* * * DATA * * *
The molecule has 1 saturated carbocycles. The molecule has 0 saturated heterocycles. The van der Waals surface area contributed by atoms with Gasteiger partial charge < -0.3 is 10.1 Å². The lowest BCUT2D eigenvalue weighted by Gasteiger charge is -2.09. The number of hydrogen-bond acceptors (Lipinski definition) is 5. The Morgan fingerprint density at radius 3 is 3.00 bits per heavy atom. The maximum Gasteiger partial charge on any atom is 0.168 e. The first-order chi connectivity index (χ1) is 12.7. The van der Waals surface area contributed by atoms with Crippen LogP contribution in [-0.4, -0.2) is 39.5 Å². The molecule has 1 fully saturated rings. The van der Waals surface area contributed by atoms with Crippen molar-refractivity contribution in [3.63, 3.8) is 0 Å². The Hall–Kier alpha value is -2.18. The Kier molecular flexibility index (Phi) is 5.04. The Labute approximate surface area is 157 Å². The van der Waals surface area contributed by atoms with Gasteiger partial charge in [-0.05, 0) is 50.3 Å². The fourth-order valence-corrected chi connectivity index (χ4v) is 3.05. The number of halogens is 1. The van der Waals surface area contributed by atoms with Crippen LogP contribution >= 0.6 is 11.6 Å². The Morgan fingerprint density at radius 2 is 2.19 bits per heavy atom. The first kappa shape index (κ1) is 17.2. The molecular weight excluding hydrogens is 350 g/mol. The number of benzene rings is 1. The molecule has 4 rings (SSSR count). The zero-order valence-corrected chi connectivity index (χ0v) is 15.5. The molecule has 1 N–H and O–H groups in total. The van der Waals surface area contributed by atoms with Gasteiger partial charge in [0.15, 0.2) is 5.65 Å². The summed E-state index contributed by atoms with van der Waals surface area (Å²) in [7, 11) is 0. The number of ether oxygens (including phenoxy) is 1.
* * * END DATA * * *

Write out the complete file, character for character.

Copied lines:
The molecule has 1 saturated carbocycles. The molecule has 0 saturated heterocycles. The van der Waals surface area contributed by atoms with Gasteiger partial charge < -0.3 is 10.1 Å². The lowest BCUT2D eigenvalue weighted by Gasteiger charge is -2.09. The number of hydrogen-bond acceptors (Lipinski definition) is 5. The Morgan fingerprint density at radius 3 is 3.00 bits per heavy atom. The maximum Gasteiger partial charge on any atom is 0.168 e. The first-order chi connectivity index (χ1) is 12.7. The van der Waals surface area contributed by atoms with Crippen LogP contribution in [-0.4, -0.2) is 39.5 Å². The molecule has 1 fully saturated rings. The van der Waals surface area contributed by atoms with Crippen molar-refractivity contribution in [3.63, 3.8) is 0 Å². The Hall–Kier alpha value is -2.18. The Kier molecular flexibility index (Phi) is 5.04. The Labute approximate surface area is 157 Å². The van der Waals surface area contributed by atoms with Gasteiger partial charge in [-0.05, 0) is 50.3 Å². The fourth-order valence-corrected chi connectivity index (χ4v) is 3.05. The number of halogens is 1. The van der Waals surface area contributed by atoms with Crippen LogP contribution >= 0.6 is 11.6 Å². The Morgan fingerprint density at radius 2 is 2.19 bits per heavy atom. The first kappa shape index (κ1) is 17.2. The molecular weight excluding hydrogens is 350 g/mol. The number of benzene rings is 1. The molecule has 4 rings (SSSR count). The zero-order valence-corrected chi connectivity index (χ0v) is 15.5. The molecule has 1 N–H and O–H groups in total. The van der Waals surface area contributed by atoms with Gasteiger partial charge in [0.15, 0.2) is 5.65 Å². The summed E-state index contributed by atoms with van der Waals surface area (Å²) in [7, 11) is 0. The number of ether oxygens (including phenoxy) is 1.